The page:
Your employees most certainly juggle dozens of accounts on a daily basis, be it e-mails, social media or mobile apps. They all require registration the only security measure used is password protection. While passwords are here for our safety, sometimes it’s akin to finding the right key in your pocket to unlock your doors. It takes a lot of fumbling till you find the right one.
That’s why, in our laziness and lack of foresight, we often take shortcuts. We choose bad passwords and don’t care much about safety – that is, until our business e-mail account gets compromised. But then it’s too late to cry wolf, and after you restore your data it’s all too easy to fall victim to old habits.
We want to show you that good password security need not be tedious or difficult, while at the same time still giving users a great deal of account safety. Here are some simple steps you can take to educate your employees and help prevent costly mishaps.
1. Use passphrases
P@$$w0rdS like that one can be extremely difficult to remember. The attempt to use uppercase, lowercase characters, numbers and symbols is theoretically sound. There are more characters to guess from and the password is harder to crack, but long strings of nonsensical characters don’t play well with our memory, especially if there’s a couple of them to remember.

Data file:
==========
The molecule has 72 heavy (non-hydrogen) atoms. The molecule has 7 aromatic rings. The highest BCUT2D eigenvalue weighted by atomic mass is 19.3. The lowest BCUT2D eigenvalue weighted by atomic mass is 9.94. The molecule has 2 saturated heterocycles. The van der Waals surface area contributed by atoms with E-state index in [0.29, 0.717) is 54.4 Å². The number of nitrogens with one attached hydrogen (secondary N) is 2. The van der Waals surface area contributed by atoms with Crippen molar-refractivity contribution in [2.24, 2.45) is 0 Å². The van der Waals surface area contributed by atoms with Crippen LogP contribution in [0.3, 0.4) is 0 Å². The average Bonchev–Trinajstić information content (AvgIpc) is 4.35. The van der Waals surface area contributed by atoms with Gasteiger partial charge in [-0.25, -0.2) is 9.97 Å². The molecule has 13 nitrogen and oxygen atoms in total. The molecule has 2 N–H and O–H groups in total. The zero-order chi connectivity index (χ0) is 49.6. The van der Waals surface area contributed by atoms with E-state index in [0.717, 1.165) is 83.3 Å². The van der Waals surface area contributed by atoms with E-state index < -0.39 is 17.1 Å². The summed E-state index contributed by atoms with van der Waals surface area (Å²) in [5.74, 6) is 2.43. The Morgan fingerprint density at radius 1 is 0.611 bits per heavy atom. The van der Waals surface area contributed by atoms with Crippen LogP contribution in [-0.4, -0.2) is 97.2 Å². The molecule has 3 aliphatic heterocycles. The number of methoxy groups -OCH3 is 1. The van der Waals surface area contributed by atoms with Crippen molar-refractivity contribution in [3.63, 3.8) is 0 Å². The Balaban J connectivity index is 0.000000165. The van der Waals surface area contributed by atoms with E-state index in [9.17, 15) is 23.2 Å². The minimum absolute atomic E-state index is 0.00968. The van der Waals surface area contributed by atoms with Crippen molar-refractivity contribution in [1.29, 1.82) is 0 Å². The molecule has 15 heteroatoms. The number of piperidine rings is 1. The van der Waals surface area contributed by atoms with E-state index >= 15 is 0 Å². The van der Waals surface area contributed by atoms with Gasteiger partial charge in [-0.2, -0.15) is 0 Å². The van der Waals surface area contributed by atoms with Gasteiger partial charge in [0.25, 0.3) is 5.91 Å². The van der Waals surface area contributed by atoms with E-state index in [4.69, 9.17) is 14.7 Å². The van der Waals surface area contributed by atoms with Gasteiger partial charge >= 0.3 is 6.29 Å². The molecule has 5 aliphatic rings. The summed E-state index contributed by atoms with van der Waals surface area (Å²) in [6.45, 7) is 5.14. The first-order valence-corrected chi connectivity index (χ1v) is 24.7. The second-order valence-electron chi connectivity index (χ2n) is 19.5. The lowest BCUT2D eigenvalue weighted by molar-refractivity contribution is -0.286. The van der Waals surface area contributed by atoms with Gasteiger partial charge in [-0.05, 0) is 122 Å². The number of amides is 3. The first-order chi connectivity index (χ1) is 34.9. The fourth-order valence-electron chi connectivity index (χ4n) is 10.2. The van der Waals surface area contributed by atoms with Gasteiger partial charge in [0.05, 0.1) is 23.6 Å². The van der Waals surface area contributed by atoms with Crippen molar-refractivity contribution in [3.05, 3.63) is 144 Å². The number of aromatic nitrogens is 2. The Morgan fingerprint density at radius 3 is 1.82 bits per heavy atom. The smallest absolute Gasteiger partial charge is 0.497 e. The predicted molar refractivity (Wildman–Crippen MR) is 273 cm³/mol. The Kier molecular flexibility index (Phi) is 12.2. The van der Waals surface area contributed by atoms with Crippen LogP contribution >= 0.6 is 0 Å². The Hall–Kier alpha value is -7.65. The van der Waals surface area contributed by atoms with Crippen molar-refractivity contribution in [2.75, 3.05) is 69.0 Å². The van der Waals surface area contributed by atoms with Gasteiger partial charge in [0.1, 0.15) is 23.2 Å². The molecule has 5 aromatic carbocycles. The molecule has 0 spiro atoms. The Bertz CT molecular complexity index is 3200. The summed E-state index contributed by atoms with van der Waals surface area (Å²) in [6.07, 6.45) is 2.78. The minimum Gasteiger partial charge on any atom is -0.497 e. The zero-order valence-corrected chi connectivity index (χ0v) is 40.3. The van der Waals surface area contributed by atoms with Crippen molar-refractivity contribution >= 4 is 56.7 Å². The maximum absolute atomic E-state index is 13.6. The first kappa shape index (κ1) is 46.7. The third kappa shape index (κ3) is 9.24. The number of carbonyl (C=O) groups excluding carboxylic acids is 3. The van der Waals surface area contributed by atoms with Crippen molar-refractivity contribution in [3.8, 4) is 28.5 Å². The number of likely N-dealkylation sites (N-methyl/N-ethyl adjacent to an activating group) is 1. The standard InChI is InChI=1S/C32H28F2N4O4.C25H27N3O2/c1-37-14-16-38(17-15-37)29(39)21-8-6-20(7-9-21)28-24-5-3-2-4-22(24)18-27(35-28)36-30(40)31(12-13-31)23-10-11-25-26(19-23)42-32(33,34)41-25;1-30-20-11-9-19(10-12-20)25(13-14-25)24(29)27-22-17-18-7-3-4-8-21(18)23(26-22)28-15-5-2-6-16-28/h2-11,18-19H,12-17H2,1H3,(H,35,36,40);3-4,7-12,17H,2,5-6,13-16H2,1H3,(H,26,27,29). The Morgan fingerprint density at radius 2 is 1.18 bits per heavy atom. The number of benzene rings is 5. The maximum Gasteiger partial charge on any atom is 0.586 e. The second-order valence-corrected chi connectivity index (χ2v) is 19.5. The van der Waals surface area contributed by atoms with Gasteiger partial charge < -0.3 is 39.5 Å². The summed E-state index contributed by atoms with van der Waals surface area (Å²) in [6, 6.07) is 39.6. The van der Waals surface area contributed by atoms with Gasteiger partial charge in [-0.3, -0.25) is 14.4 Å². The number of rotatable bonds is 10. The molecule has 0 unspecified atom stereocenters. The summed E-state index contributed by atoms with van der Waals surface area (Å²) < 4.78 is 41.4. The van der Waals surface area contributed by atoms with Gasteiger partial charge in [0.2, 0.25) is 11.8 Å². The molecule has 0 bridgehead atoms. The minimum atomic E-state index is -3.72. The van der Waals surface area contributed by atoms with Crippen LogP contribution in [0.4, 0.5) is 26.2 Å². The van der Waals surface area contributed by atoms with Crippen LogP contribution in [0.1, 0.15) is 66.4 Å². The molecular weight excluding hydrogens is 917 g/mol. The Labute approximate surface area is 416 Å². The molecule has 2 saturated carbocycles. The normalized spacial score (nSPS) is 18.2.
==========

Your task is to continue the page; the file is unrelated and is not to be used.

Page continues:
That’s why it’s a clever idea to string a number of words together to form a passphrase. They are relatively safe due to the long number of characters, even if you use lowercase letters only. However, don’t use common and oft-repeated phrases, including those from literature. Give your staff some food for thought: entice them to think of unique phrases that relate to their life situation, but don’t follow the exact sentence syntax. For example, ‘moustache bear wrestling Canada’ is a unique and easy to remember phrase to a certain moustachioed Pete from IT who has been to Canada and wrestled a bear.
If that’s not your cup of tea, entice your staff to think of something else that they’ll find easy to remember, but which contains 30+ characters. If you want them to use R€gűl@r passwords, make sure they are 10+ characters long.
2. Security questions
Security questions often require information of seemingly personal nature, but you’d be surprised how much of it can be found simply by Googling. Your wife’s name? Easy as pie. The name of your high school? It’s a few clicks away. You don’t want these questions to protect your or your employee’s account, do you?
That’s why you should audit all tools and apps that your company uses and make sure they don’t ask such trivial questions of your employees. Avoid all security questions the answer to which could be considered common knowledge.
3. Public Wi-Fi? It can wait
Public wireless networks are not secure enough for data processing. Traffic can be snooped, tracked and intercepted. Even though it’s true that communication with servers when logging in should be encrypted, it may not be the case for all services and your password could be sent in an easily recoverable form.
If it isn’t that urgent, it’s best to cut your staff some slack and let them work from home or an office, especially if they’re handling sensitive data. Conversely, educate your employees that working from a café is not appropriate if they’re processing sensitive company or personal data. Besides, that could constitute a breach of the GDPR in and of itself.